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You can now buy Syed Saddiq’s face as an NFT, in the name of charity

If you’ve ever thought, “Boy, I sure want to own some art of Syed Saddiq’s face, and I want it as an NFT”, we’ve got news for you.

On a more serious note though, yes, the member of Parliament for Muar has collaborated with a charity organisation called NFT4HOPE to release a collection of NFTs, called Muar Sejiwa.

According to him and NFT4HOPE, the goal of this collection is to raise funds for the nation’s flood victims. The funds will be used for various welfare initiatives including providing food baskets and educational apparatus like laptops/tablets to provide the low income bracket with access to education.

Currently, there are 3 main types of Syed Saddiq NFTs under the collection that we can see up for grabs on NFT marketplace OpenSea: 1 Ultra Rare (called Metamorphosis), 10 Super Rare, and 20 Rare.

None of them have fixed prices, so it appears that interested buyers will have to bid for a piece. Metamorphosis currently has one offer priced at 0.05 ETH (about RM664.40 at the time of writing).

Behind the canvas

These paintings of Saddiq were created by Malaysian contemporary artist, Jaee Tee. She’s well-versed in media like oil, acrylic, Chinese ink, charcoal, and more.

To create Metamorphosis, she digitalised an oil painting she made of Saddiq before adding digital effects to create something that looks like an evolving gif.

Syed Saddiq’s NFTs: Super Rare, a frame of Ultra Rare (Metamorphosis), Rare (left to right)

On her own site, she writes that she specialises in using texture to create strong emotional content, particularly a sense of tension between her work and the viewer.

NFT4HOPE’s framework

NFT4HOPE is a publisher of digital collectibles for individuals and organisations to monetise their intellectual property, but each individual issuer of NFTs will be vetted based on the potential impact of the projects.

In the site’s own words, each NFT will only be minted “should their intent align with the common good for significant impact for the world.”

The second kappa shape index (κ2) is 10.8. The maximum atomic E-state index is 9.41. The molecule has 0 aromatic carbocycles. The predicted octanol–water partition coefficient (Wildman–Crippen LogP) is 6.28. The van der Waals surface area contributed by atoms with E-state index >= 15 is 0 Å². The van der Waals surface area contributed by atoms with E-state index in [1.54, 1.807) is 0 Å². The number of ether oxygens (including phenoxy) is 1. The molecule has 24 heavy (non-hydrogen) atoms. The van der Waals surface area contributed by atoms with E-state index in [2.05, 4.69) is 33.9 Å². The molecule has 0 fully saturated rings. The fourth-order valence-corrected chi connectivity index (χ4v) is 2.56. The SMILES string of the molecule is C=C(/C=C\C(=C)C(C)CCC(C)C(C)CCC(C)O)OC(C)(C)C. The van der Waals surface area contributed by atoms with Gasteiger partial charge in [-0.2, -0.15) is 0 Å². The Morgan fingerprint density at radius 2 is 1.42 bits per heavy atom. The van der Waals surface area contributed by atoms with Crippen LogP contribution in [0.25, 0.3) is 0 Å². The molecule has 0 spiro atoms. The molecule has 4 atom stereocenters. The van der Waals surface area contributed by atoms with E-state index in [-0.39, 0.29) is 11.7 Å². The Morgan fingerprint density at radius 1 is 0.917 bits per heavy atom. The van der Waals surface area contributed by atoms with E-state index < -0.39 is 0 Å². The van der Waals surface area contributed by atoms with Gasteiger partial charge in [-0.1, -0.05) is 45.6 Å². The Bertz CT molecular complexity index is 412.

There are no clear criteria on how each submitted NFT is judged though, so it’s hard to say what kind of specific impact NFT4HOPE is looking to make.

The bigger picture

The current main objective is to positively impact victims of the flood, but Saddiq’s larger ambition behind this move is to secure a different fundraising strategy for the Muar constituency in the long run.

Saddiq and his team appear to have been quite active in charitable efforts on the ground, most recently seen with the Malaysian United Democratic Alliance’s (MUDA) donation drive for the floods that exceeded RM2 million.

Throughout, something that Saddiq has also been vocalising is the lack of federal aid or the long wait for it, which is why he’s looking to fundraising via NFTs as the change in method that they need.

Upon looking into the minter of the Muar Sejiwa collection on OpenSea, it appears that there is a Muar Sejiwa V2 collection too, but it’s unclear if it’s a subcategory of the first collection.

The Muar Sejiwa V2 collection

Some other influential figures that NFT4HOPE will be collaborating with to create collections include Shafie Apdal, ex-chief minister of Sabah, and Deborah Henry, TV host and co-founder of social enterprise Fugee School.

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NFTs being used for charitable purposes aren’t a new concept, with some earlier instances being the KitaJaga app doing just that in the local scene.

But a few questions remain regarding the project:

  1. Will NFT4HOPE be taking any operating costs from each transaction, and if so, how much would they be?
  2. Will the allocation of the funds be transparent to the public?
  3. What security measures are in place for safeguarding the collected funds?
  4. Are the NFTs issued audited? If not, will there be any plans to audit them to ensure there will be no loopholes?

Personally, I find the use of NFTs in charity to be an odd concept to grasp still. I’m of the opinion that someone who wants to donate to charity can just do it without expecting anything back in return.

Perhaps the usage of NFTs in charity is meant to target a different audience though, one that wouldn’t normally be driven to donate unless there’s an incentive to do so.

In a way, that could further grow a community of charitable Malaysians, and in some cases, encourage some donators to funnel larger sums of money to a good cause.

(Some may argue that the environmental cost of NFTs undermines any good intentions behind charity-driven NFT projects, but that’s a whole other potential article.)

  • You can learn more about NFT4HOPE here.
  • Read more NFT related articles here.

Featured Image Credit: Syed Saddiq / NFT4HOPE

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Vulcan Post aims to be the knowledge hub of Singapore and Malaysia.

© 2021 GRVTY Media Pte. Ltd.
(UEN 201431998C.)

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